Funding issues have also had a significant impact on the ability of host governments to provide services to refugees. At the end of 2014, the Jordanian government scaled back its healthcare support to Syrians, who had previously received free treatment like Jordanians who are covered by insurance. At a conference in December, the Secretary General of the Ministry of Health Daifallah Lozi said Jordan’s health system is one of the most affected by the refugee crisis, and had provided 1.33 million Syrians with public health services since 2011.
Other public institutions in Jordan are also struggling to provide services to refugees at the same time as Jordanians. For instance, the public education system is severely over-stretched, with over 120,000 Syrian children enrolled across the Kingdom and a further 8,000 on waiting lists. To cope with this overcrowding the Ministry of Education has introduced double-shift schedules in 98 public schools and has hired over 7,000 additional teachers. But despite these efforts, nearly 70,000 Syrian children remain out of school. Not only is the lack of funding for education reducing its overall quality, impacting Jordanians too, but Campbell says the consequences for the children missing out are huge. “There’s a very worrying long-term impact. If kids are not going to school … it doesn’t necessarily have an impact today or tomorrow, but what does it mean for that generation?”
If sufficient funds are not found to meet the needs of the crisis, Harper said that this means that people are going to miss out. “If an agency doesn’t receive funding then it can’t provide the services that it’s expected to. It’s not that we can conjure up money out of nothing,” he said.
Support provided by the Jordanian government may also be scaled back further if enough funding is not found. The Minister of Planning and International Cooperation Ibrahim Saif announced at a meeting with representatives of donor countries and international agencies in December that while Jordan hopes to continue its support to Syrians, this depends on the finances available. “We would like to stress Jordan’s commitment to protecting and providing all that it can to our Syrian brothers and guests, and unless a major increase in the support provided by donors is secured, Jordan will not be able to sustain the same level of support for Syrians,” he warned.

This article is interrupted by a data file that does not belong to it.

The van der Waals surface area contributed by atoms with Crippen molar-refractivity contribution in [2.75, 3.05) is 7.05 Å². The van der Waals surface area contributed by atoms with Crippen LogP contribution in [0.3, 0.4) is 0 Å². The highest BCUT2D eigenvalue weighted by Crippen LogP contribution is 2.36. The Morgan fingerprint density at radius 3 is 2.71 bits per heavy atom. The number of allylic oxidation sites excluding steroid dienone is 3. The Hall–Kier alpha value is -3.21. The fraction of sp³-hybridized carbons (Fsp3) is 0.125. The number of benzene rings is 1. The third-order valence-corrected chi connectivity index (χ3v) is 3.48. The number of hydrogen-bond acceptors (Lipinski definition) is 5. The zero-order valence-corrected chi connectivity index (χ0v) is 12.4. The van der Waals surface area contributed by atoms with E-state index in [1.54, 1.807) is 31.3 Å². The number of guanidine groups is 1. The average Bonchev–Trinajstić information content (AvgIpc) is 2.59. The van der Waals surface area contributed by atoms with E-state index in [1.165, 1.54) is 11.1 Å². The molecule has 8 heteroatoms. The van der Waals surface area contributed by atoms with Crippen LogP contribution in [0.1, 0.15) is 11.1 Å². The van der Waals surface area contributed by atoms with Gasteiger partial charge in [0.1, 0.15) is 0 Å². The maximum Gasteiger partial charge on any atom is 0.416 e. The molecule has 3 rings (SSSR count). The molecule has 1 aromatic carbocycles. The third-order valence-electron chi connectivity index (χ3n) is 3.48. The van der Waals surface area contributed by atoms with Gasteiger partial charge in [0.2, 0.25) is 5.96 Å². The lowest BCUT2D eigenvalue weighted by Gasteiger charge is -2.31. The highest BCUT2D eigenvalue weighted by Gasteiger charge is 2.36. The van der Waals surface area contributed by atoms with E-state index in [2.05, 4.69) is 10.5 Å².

The new strategy
From the experiences over the last year it is plainly clear, as the 3RP report states, that: “Traditional humanitarian assistance is no longer enough.” The 3RP describes itself as a paradigm shift in the response to the crisis, which aims to provide a new aid architecture by bringing together almost 200 partners, including governments, UN agencies, and national and international NGOs from both the humanitarian relief and development fields. The plan also states that international financial institutions and the private sector are being brought in to address the massive structural impact of the crisis.
Similarly Jordan’s national plan, the JRP, seeks to provide a sustainable solution by strengthening the country’s national systems and services to build resilience in host communities that are impacted by the crisis, at the same time as providing emergency relief to refugees. The JRP is requesting $889 million to support refugees, $956 million for resilience, and an extra $1.1 billion for direct budget support to cope with the additional financial obligations and income losses resulting from hosting the refugees.
While the new strategy couldn’t come at a better time, finding the necessary funds to finance it will be a challenge. However, probably the most important detail of the 3RP and the JRP, which gives the strategy a chance of success, is the inclusion of development aid on top of emergency aid. This not only provides the response with a much-needed longer-term approach, but it also opens up new funding sources. Campbell believes that framing the response as less about emergency assistance and more about resilience-building could tap into funding from other donors. “If you look at the humanitarian and development funding around the world, the development funding budgets are much bigger than the humanitarian funding budgets,” he said.
Whatever the case, it’s clear that in order to make the new strategy a success, additional funding must be found. Harper believes that the international community must step up its efforts to meet the growing short and long-term needs. “We’re going to have refugees here for years to come and the investment from the international community needs to not be limited to six months or 12 months, but it needs to be a longer-term commitment,” he stressed. “We should not be expecting a country like Jordan, which has already borne so much of the cost, to fill the shortfall.” But as pledges begin coming in for the 2015 appeal, it remains to be seen as to whether enough funds can be found to implement the new strategy as planned.